OECD Regions at a Glance 2009
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OECD Regions at a Glance 2009

Well over one-third of the total economic output of OECD countries was generated by just 10% of OECD regions in 2005. This means the performance of regional economies and the effectiveness of regional policy matter more than ever. OECD Regions at a Glance is the one-stop guide for understanding regional competitiveness and performance, providing comparative statistical information at the sub-national level, graphs and maps. It identifies new ways that regions can increase their capacity to exploit local factors, mobilise resources and link with other regions. Measuring such factors as education levels, employment opportunities and intensity of knowledge-based activities, this publication offers a statistical snapshot of how life is lived – and can be improved – from region to region in the OECD area.

This third edition provides the latest comparable data and trends across regions in OECD countries, including a special focus on the spatial dimension for innovation. It relies on the OECD Regional database, the most comprehensive set of statistics at the sub-national level on demography, economic and labour market performance, education, healthcare, environmental outputs and knowledge-based activities comparable among the OECD countries. This publication provides a dynamic link (StatLink) for each graph and map, which directs the user to a web page where the corresponding data are available in Excel®.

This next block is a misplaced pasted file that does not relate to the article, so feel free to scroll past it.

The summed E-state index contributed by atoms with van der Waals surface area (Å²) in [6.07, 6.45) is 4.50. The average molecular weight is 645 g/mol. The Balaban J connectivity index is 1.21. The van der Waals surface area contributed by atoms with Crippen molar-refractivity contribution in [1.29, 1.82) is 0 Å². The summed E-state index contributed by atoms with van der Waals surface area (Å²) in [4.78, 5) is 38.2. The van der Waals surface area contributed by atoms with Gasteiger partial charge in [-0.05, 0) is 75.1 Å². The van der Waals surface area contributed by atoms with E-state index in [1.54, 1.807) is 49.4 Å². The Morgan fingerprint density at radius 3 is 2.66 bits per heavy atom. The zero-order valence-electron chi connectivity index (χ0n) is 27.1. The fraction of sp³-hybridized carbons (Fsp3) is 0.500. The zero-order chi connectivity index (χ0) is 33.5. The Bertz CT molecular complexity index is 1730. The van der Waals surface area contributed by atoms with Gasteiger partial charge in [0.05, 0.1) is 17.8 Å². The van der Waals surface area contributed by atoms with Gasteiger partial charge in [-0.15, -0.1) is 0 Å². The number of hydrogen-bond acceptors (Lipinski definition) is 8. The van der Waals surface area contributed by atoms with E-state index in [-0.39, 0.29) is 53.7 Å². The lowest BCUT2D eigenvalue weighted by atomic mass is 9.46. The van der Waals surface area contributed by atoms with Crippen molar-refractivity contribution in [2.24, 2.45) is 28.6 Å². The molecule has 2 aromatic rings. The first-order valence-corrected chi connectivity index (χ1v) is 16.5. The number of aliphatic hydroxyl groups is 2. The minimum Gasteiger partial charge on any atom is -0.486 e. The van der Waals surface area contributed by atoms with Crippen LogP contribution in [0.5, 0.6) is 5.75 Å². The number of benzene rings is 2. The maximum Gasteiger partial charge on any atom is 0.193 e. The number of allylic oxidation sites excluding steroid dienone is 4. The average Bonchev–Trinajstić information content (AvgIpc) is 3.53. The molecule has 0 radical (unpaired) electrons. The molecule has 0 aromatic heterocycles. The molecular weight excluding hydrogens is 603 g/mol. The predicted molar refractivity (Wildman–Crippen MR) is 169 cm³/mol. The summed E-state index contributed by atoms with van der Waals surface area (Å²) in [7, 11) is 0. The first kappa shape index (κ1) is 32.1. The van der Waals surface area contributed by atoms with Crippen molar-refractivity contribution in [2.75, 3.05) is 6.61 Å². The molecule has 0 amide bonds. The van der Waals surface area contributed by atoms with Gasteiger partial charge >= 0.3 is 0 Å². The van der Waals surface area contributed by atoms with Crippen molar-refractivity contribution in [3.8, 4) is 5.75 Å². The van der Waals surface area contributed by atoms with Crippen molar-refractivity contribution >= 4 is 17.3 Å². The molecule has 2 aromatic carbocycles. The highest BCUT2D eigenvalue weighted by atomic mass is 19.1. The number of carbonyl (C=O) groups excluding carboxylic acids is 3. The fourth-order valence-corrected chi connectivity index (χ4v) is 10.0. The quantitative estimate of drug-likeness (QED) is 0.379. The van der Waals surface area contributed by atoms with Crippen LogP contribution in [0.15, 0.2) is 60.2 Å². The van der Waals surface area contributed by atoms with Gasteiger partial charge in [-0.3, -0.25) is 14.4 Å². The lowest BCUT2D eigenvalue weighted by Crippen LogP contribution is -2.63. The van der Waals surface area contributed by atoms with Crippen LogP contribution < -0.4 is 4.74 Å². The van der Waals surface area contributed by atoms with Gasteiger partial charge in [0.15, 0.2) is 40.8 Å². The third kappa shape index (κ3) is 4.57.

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Publication Date :
23 Mar 2009
DOI :
10.1787/reg_glance-2009-en
 
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Author(s):
OECD
Pages :
7–10
DOI :
10.1787/reg_glance-2009-3-en

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International comparisons of economies and societies tend to be undertaken at the country level; statistics refer to gross national product, for example, while health and education levels tend similarly to be measured and debated in national terms. However, economic performance and social indicators can vary within countries every bit as much as they do between countries – think of the contrast between the north and the south of Italy, the dynamism of Silicon Valley and the stagnation of the "Rust Belt" in the United States, or highly urbanised London and the rural Shetland Islands. Understanding the differences and similarities in regional economic structures is essential for designing effective strategies which improve regional competitiveness and in turn increase national growth. 
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